• Large-capacity USB flash drive
• 12-volt chargers for all electronics
• An LED headlamp
• Old novels for book exchanges
• Food magazines with many recipes
• A lifejacket and a harness/tether (although many boats provide these)

Location Is Everything
If you’re an aspiring hitchhiker on the high seas, you’ll learn very quickly that catching a ride is all about location.
Be in the right spot at the right time. To take advantage of the most favorable weather, most skippers follow well-trod routes around the world at particular times of the year. Before picking your hitchhiking route, become familiar with ocean routes, storm and cruising seasons, trade-wind patterns, and popular ports of call.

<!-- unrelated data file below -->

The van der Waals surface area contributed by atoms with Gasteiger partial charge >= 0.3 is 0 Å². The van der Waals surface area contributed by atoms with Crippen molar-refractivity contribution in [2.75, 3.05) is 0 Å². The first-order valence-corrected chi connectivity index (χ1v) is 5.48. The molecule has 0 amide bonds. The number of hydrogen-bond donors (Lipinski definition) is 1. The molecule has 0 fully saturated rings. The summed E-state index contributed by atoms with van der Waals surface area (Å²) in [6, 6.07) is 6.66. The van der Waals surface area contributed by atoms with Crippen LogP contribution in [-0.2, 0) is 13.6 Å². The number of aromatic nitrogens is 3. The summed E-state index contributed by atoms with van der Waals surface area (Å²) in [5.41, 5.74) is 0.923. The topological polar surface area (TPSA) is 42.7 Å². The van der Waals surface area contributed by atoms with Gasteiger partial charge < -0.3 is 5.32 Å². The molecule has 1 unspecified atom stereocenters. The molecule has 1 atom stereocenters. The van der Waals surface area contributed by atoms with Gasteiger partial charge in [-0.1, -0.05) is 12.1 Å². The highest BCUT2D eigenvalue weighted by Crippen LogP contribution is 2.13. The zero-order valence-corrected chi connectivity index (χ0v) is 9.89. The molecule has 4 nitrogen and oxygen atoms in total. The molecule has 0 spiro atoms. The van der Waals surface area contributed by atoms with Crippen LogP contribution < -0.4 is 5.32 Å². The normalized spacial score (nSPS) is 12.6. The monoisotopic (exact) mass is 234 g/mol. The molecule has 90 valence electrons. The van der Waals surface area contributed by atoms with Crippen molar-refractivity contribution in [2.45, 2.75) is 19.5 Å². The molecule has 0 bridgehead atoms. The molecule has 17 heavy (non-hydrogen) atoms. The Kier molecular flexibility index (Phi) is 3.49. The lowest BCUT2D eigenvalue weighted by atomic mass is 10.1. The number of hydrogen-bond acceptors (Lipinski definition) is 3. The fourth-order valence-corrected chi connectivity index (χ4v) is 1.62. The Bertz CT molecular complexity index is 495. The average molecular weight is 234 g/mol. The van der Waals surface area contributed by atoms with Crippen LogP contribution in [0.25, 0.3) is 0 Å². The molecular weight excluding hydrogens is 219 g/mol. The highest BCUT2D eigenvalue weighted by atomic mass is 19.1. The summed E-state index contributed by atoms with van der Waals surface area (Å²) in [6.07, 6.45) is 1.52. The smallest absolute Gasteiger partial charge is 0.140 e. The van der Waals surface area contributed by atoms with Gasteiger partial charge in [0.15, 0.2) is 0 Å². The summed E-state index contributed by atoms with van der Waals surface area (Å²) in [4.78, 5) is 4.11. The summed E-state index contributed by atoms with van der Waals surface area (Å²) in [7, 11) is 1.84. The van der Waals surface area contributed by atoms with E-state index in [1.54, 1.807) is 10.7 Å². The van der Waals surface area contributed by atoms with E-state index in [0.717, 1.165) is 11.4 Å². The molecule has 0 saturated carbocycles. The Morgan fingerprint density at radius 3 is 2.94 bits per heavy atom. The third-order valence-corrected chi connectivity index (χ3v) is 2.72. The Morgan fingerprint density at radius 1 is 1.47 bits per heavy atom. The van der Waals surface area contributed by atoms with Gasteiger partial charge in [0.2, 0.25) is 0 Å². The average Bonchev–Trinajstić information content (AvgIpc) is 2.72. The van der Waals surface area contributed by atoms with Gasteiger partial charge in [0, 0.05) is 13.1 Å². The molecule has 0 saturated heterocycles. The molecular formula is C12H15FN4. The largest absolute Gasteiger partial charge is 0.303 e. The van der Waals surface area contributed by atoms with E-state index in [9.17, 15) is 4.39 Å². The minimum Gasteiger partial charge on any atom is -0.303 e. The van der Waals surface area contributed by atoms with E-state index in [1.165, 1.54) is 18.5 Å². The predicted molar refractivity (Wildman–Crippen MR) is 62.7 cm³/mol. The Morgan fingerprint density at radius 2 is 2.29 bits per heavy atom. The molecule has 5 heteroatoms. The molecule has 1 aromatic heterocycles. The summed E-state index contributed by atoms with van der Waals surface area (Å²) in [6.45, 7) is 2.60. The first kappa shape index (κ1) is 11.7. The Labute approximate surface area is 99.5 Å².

Finding your first ride is usually the toughest task. Because yacht owners actively seek crew when a long passage lies ahead, identify the ports that are popular jumping-off points before established long ocean passages.
If you’re a socialite, consider following yacht-race circuits; these usually occur in popular cruising grounds and offer the bonus of good nightlife. Spectator boats and race participants alike often take on an extra hand just for the fun of it.